New York Racing Season to Open Today Under More Favorable Conditions than Those of Last Year, Daily Racing Form, 1914-05-26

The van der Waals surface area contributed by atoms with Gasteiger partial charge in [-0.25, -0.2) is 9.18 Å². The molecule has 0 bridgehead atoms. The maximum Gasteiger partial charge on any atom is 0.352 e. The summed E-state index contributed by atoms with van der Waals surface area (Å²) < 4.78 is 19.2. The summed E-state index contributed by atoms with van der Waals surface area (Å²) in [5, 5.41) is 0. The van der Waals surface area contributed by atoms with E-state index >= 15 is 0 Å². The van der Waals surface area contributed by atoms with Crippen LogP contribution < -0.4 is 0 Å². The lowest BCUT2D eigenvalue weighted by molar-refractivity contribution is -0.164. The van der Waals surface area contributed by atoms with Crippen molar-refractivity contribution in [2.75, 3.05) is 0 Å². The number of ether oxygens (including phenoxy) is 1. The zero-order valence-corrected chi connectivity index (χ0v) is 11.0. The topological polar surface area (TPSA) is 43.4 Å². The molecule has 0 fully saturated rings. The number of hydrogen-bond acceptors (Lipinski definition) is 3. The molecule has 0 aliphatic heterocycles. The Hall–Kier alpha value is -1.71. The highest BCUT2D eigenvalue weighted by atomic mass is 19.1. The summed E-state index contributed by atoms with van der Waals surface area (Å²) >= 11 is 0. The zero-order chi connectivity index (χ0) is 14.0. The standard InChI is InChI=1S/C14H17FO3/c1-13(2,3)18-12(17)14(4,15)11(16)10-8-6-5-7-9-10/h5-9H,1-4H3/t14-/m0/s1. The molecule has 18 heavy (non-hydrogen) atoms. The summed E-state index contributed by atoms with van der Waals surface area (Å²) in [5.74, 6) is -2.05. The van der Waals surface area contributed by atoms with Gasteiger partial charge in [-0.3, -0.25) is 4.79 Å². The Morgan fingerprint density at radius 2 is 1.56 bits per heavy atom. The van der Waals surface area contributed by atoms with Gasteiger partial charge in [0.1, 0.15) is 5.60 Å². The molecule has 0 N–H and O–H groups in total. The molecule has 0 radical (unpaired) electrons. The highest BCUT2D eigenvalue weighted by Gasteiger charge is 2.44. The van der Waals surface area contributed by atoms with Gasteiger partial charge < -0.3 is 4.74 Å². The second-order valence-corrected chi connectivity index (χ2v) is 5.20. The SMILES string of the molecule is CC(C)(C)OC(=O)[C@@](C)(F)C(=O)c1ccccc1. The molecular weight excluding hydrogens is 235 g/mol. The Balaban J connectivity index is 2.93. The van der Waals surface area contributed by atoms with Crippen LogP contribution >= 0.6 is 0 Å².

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+ — — * n NEW YORK RACING SEASON TO OPEN TODAY UNDER MORE FAVORABLE CONDITIONS THAN THOSE OF LAST YEAR * ■ [ ■ ■ 1 ! ■ • - I . " 1 1 New York. May 25.— Racing, revived a year ago alter two years of inactivity, promises to develop this season" into the healthy, robust sport of other real! under the careful nursing of the Jockey Club and the support of many new enthusiasts who have come to the rescue of tried and true patrons of the sport. Belmont Park, the finest appointed race track in the country, will tomorrow be the scene of the opening of the season with nearly 1.000 horses to carry on the sport, day after day, until June 20, when the scene will shift to the Queens County Jockey Club track at Aqueduct. Ihe A.picduct meeting will last until July 10. alter which the Empire City meeting at Toakera will fill i:i the time until July 80, when the cx.mIus for Saratoga will take place, with the- prospect of a full month id high class sport at the Spa. In the quality of the young horses the Belmont Park meeting promises to be remarkable. Last year there were only a few three-year-olds of merit, hut the revival l the apart brought out a crop of good two year obis, several of which promise to develop into sterling no crs. The youngsters ot the piesent s.-ason are even more promising, and th" railbirds are already talking id the James Duller string, which has put in its appearance al ihe track. These are the coits and tilli.s which Mr. Butler in light from the James H. Kerne estate last year One Of the beat is Fair Count, by Voter --lei i to. a brother to Ballot. Tins colt will in 1 make his appearance until the Laureate Stakes on the last day of the meeting. Among the Sutler eligibies for the Juvenile on the second day of the meeting are Kilkenny Boy, a half-brother to Celt: High Noon, a brother to Meeting House, ami Pebbles, half-brother to Bnaaymede and Ultimo. According to good judges, the best of the Butler tw. veil olds will have their work cut out for tin in when they meet Bad Dans The Masquer; ader, which comes to Belmont Park from Piuiiico with an unbeaten record. line of the chief features of the mooting will be the steoplechasins. and it is doubtful if there ever were so many turfmen interested in this branch of the sport. August Belmont is a recruit to the "chasing ranks, and two of his jumpers. Mission and Merry Task, won races through tile field Jt Dinilieo. Mrs. Payne Whitney will have a number of good lumpers, including the 0,000 Mar •elliuus. recently imported from Kngltimi; Web Carter, Ballet ami Virile. These will raoe uu.Ui Hie colors of II. D. Whitney, owing to the death of Mrs. Whitneys mother. There will be a steeple chase on the aid ■early evcrv day. with Hi.- e option of the days mi which the Country Club races aie held at Drrokline. Tarfmea from tin- west ami south are expected in much larger numbers than last year, owing to llm tact that here will be sport every day ill the week. The only exceptions to this rale are on June :: and 0, when the Piping Bock meeting will draw the racing crowd, and on June .». the opening day of thi international polo matches. In the aecoad day of the polo the races will be brought for ward so that the raee-goera may leave iu time to s. e the game at Meadow Dick. Dig crowds an- expected for the opening and 0:1 Decoration Bay, when special trains will be run leaving the Pennaa Ivania Station, New York, and rTatbnah, at l2:.-:o. 12:13. 1:00. 1:13. 1:30, 1:40, 1:50 and 1:53. other trains will be run if aeeea nary, in the other race days trains will leave al 12:::u and at intervals up to 1:35. Private bettlag, m-called, will be permitted at Belmont Dark, under certain restrictions, base.! U|on court decisions on the anti bookmaking law-1 District Attorney L- w is Smith, of Nassau County. outlined the situation in a talk with the sheriff alio tii~~ deputies Saturday, while .the management ot the Westchester Racing Asaoclatiou also sent word to the Plakertou Agency to enforce new rules re garding apecalatiag, regardless of consequences. If one goes to the track and happeaa to meet aoaaehody who will lay odds on a certain horse, one cm make .111 oral wager, which may be on a card One can hand this memorandum to the layer ami a settlement in cash is permissible after the last race within the race track inclosuro or outside tin gates. Deposita arc to be allowed to be made prior to the running of the first race only. The Nassau Countv nut horities will not interfere with these legal rights of the individual, according to instructions received by the sheriff. But tiny will strictly enforce the law against booktnaking. F which has been defined by the courts as the busy ness of laying odds, soliciting and recording beta in a fixed place. If ttie sheriffs men find persons taking oral wagers from all comers day after day. arrests will follow and the evidence will be sub milted to flic Nassau County grand jury, which will be kept iu session during the entire meeting. In order to prevent violations of the law the v, track management has instructed the Pfakertoaa to notify the professional element which usually | lays odds that these things will not he tolerated: Standing in a fixed place to accept oral wagers. . ,, Displaying odds and soliciting bets from all ,. coiners. in M Recording wagers in pockets. | Cash payments liefore the last race is run. District Attorney Smith feels sure that the ,, county authorities will be able to enforce the laws as they have Ihhmi interpreted by the courts. to 1 "So long as the law, as it now stands upon the | subject of bookaaaksag remaiaa on the statute books. ;, irrespective of whether it may be in accord with ;. your or my jiersnnal views as to what it should be. it is our duty to see to it that the law is upheld and enforced," he said to the sheriff and his deputies. | "If you observe any violations of the law it will become your duty to stop them and to arrest the t offender, take him before the nearest magistrate and t enter a complaint against him. "You must also remember that among the pet sos who will congregate at the track will be many highly respected and good citizens. Ton will not | Interfere with or trespass on the rights of any y such people, who may come to the track for a days | pleasure or entertainment, so long as they are j orderly and do not violate the law. If you should , arrest a person without proper cause you would t then be invading the rights of such persons and do- j ing an injustice and wrong." bung into the matter of private wagers, the . district attorney said: . "An ordinary l et made between two individuals J is not a crime, whether that bet be made with or without a memorandum or writing, as I understand aad Interpret the law on this subject, in fact, if vou should observe two men making more than one bet in a given day at the race track, that of itself does not constitute a crime, providing neither one ! the parlies is acting in the capacity of a liook- J maker. The district attorney, to illustrate the meaning of the term "bookinaking." quoted the Court of 1 Appeals decision in the Licliteustoin and I.angan I cases, to th.- effect that the practice consists of 1 "soliciting and inducing the public to take chances in the carefaUy ffgared plan and scheme of the I bookmaker." The Lambda case, also decided by the Court of I tppeals. was cited to show that a bettor who records I his wager is not amenable to the law. The Sham . ase. which was passeil en by Supreme Court Justice Scudder and unanimously a Aimed hi the Appellate Division, also was quoted by the district attorney. I together with an opinion handed down last summer j by Justice Niemann of Nassau County. 1m |1i of ] .vlii.-h were based upon the rulings of the Court of I Appeals. i file sheriff and his deputies were instructed to ] keep a sharp watch for professional gamblers who 1 1 might not be willing to obey the rubs of the . track or the interpretations of the law as laid down by the prosecuting officer. Turfmen, in view of t tile facts, believe that there will be mole freedom 1 it Belmont Dark this year than at anv time sin..- . lie passage ot the Hart Agnew laws. Tile Belmont Dark course is at its best and miles : in better than 1 : 10 base bean don,, by hemes m rorking. K. .1. Mackenzies stable, which includes Luck i horn, its candidate for the Metropolitan Handicap. lias arrived at the course. The II. D. Whitney horses, an exceedingly fine looking lot. have arrived at Belmont Dark from Brookdale, N. J. Ti" stable of H. C. Halleiibeck will he shipped ibortly to Montreal from New Jersey. Jockey leaves in a lew days for Kentucky, where he will attempt to obtain a license from la- racing commission.